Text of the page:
Hi Genevieve! Tell us about yourself and how you came to be a Compositor.
As a child, I was always fascinated by films and their artistic style. However, I never really thought about being a compositor as a profession. I actually didn’t even know what a compositor was when I was in High School. So like a lot of other students, I went to University to get a Science Degree in Biotechnology. I completed the first year of the course and then decided spending endless days in a chemistry lab was just not for me. I then spent six months researching other University courses and stumbled across one called Multimedia and Digital Arts. It covered a broad range of skills and appealed to me through its artistic creativity. I completed the three year Degree but was still not a hundred percent satisfied. To further pursue my interests, I went on to do a one-year postgraduate program in Film and Television Visual Effects. Upon completing the course, I knew I had found my passion and was granted an internship with a small local tv advertisement company based in Melbourne. I then landed my second job as a junior artist for Iloura, Melbourne and then things just snowballed from there.
For our readers that may not know, can you explain some of the differences in general responsibilities when going from a Compositor, to Senior Compositor, to Compositing Supervisor?
As a compositor, you are a lot more hands-on in building the actual shots. You are given a brief by your supervisors and guided by your peers to achieve the client’s vision.
As a senior, you help guide the more junior members of the team creatively and technically, as well as having a little more responsibility in developing the look or style of a sequence. You are expected to be able to start and finish a shot with minimal supervision.
As a Compositing Supervisor, you are in charge of managing and directing the entire compositing team to achieve the client’s vision. You work closely with the other departments, as well as the Visual Effects Supervisor.
Some of your credits include films like Doctor Strange and Captain America: Civil War. When you receive assignments for huge projects like these, how do you approach breaking scenes down and planning?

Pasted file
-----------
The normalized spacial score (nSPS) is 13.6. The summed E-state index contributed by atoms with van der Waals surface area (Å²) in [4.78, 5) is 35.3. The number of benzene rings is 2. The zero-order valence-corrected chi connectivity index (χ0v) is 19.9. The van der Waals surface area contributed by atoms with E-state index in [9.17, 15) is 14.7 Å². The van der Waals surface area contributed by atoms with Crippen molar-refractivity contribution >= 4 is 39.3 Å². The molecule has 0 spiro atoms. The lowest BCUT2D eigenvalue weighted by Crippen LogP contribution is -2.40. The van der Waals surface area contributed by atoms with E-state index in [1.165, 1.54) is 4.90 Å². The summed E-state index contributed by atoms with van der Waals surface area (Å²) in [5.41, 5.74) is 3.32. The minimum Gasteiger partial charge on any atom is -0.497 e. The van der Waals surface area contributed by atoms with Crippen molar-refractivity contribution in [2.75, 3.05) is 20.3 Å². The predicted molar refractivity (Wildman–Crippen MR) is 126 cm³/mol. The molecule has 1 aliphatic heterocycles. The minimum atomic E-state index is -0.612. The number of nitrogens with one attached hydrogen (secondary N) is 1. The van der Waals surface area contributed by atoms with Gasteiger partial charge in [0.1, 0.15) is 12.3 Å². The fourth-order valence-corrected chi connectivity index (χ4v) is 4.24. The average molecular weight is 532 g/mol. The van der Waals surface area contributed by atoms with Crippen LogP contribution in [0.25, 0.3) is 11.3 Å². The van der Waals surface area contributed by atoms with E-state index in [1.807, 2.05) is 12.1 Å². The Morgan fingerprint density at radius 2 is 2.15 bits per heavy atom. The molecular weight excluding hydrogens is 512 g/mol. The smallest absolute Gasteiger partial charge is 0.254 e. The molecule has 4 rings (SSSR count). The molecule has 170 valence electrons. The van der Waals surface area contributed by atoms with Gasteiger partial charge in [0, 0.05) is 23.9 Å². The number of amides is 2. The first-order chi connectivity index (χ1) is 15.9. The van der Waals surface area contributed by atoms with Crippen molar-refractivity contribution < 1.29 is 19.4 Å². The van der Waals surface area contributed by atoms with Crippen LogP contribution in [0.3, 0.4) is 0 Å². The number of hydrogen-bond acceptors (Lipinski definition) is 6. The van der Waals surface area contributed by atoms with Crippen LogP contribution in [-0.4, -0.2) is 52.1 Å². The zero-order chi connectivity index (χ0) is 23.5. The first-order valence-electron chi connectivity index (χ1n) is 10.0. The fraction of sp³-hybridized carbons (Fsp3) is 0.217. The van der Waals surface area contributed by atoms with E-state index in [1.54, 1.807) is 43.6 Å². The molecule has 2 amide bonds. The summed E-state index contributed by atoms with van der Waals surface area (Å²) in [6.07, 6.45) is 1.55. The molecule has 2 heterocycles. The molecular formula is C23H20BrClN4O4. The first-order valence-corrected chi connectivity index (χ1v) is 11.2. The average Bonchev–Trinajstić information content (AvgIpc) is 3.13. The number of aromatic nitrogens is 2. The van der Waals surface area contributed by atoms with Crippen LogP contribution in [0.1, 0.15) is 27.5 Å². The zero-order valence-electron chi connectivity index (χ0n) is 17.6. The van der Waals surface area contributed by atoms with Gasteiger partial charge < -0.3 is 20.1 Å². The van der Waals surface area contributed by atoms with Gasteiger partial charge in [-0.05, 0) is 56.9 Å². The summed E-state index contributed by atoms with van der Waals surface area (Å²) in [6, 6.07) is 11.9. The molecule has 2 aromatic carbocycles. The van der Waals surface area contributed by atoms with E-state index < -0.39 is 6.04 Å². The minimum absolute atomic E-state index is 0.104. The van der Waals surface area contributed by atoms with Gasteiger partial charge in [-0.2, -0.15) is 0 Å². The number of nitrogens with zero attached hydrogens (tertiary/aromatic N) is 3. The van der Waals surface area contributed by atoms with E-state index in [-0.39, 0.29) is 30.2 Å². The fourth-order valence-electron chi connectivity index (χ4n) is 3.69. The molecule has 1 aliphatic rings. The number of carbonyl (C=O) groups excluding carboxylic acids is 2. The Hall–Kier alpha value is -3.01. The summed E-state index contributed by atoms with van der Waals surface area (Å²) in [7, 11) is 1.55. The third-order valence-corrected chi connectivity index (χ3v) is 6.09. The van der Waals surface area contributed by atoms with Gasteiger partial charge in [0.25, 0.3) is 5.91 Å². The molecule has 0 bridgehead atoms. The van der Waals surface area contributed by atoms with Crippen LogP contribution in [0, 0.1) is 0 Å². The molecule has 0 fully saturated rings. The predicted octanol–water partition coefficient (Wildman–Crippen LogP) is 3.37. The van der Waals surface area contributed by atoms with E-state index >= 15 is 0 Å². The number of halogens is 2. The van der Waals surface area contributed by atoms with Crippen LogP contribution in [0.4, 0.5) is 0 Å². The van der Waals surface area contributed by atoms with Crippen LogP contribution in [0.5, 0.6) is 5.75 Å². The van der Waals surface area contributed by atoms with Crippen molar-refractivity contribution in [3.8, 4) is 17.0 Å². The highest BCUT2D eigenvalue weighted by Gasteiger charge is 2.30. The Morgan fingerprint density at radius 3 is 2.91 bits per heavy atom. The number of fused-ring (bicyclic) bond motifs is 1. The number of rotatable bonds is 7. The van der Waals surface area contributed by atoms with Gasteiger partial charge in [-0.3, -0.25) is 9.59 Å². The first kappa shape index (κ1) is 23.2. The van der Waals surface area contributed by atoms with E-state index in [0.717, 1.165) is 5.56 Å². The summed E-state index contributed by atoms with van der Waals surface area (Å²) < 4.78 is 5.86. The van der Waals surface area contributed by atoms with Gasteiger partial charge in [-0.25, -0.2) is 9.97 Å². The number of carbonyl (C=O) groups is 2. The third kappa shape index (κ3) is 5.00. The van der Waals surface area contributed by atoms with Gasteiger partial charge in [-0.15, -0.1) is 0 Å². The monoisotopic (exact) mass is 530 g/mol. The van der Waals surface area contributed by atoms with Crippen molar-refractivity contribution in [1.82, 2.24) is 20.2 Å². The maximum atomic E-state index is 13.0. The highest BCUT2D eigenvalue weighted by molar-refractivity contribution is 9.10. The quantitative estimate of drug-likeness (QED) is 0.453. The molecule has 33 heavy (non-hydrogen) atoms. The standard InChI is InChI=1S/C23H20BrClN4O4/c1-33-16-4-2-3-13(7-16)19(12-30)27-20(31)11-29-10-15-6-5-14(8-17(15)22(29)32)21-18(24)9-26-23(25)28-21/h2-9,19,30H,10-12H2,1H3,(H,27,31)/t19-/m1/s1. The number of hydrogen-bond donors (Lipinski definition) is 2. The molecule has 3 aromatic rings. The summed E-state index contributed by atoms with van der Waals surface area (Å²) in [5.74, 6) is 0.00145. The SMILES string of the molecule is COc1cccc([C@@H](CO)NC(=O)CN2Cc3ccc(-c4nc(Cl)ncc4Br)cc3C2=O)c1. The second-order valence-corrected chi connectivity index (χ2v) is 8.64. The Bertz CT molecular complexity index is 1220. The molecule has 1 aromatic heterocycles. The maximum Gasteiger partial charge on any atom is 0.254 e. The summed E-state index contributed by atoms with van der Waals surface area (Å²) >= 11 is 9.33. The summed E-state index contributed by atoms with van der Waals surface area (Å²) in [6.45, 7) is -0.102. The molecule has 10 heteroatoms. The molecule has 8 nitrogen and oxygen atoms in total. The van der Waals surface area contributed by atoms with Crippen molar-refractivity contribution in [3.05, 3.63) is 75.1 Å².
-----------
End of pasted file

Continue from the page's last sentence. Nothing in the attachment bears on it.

When it comes to large complex shots, I always like to break it down into its raw elements. I will begin blocking the shot out and problem-solving what assets, elements, and techniques will be required. With all the basic elements in place, I then begin to build the shot up creatively. I also always try to find real-world references to support the work I am doing. Once the supervisors and myself are happy with the shot, I then begin to polish and refine my work on a more technical level.
When working on a film like Star Wars: The Force Awakens, audiences have high expectations of what the look and feel will be based on the previous films. How does a situation like this change your normal workflow?
When working on such a high caliber film, there is a lot of pressure to make sure everything is as close to perfect as possible. There is a lot more time and effort put into making sure every little aspect of the shot has been considered. However, the normal workflow is still pretty much the same. There is just a lot more time and effort put into refining the shot.
Did you face any unique challenges in hitting timelines when working on the complex scenes in Mad Max: Fury Road? If so, how did you resolve these issues?
To be honest, every film whether it is large or small has its own unique challenges that impact schedules and timelines. As it is a very artistic field, there is no right or wrong answer. Sometimes the work just requires a little more time and problem solving to achieve the client’s desired look.
What is one of the most challenging projects you have worked on?
There is not really one project that I have found to be the “most” challenging. Like I mentioned above, every film has its own unique style and set of challenges. The thing that contributes to projects being challenging is the often small amount of time that is allotted to finish off a project. You always want to do the best possible job you can, but sometimes there is just not enough time to perfect it.
What is your favorite type of scene to composite and why?
I always love to comp a scene that incorporates a variety of elements and techniques. The challenge of problem-solving and integrating things from several different departments can be very rewarding. For example, you may be given a foreground element that has been shot in front of a green screen and then needs to integrate this with a matte painted background, CG characters, and fx elements.
Can you tell us about your experience working full time vs freelance?
I am currently working full time, but have also worked as a freelancer. I found the work, process, and timeline to be very much the same, except that as a freelancer you need to be actively looking for your next project or position. However, once you have a few really good connections you will find that the work then starts to come to you.
If you were hiring additional compositors, what would you be looking for in a portfolio?
Your portfolio is a very important component of your resume. It visually represents your experience and skill level. For me, the key things that I look out for are the variety of work and the quality of the work. I would rather see a shorter/smaller portfolio that is technically and creatively sound as opposed to a longer/bigger portfolio jam-packed with every single shot you have worked on.
Is there anything that surprised you when you first started compositing professionally that you wish someone had told you before?
Not really! It is such a diverse and creative industry that things are always changing and evolving, so artists should be prepared for this.
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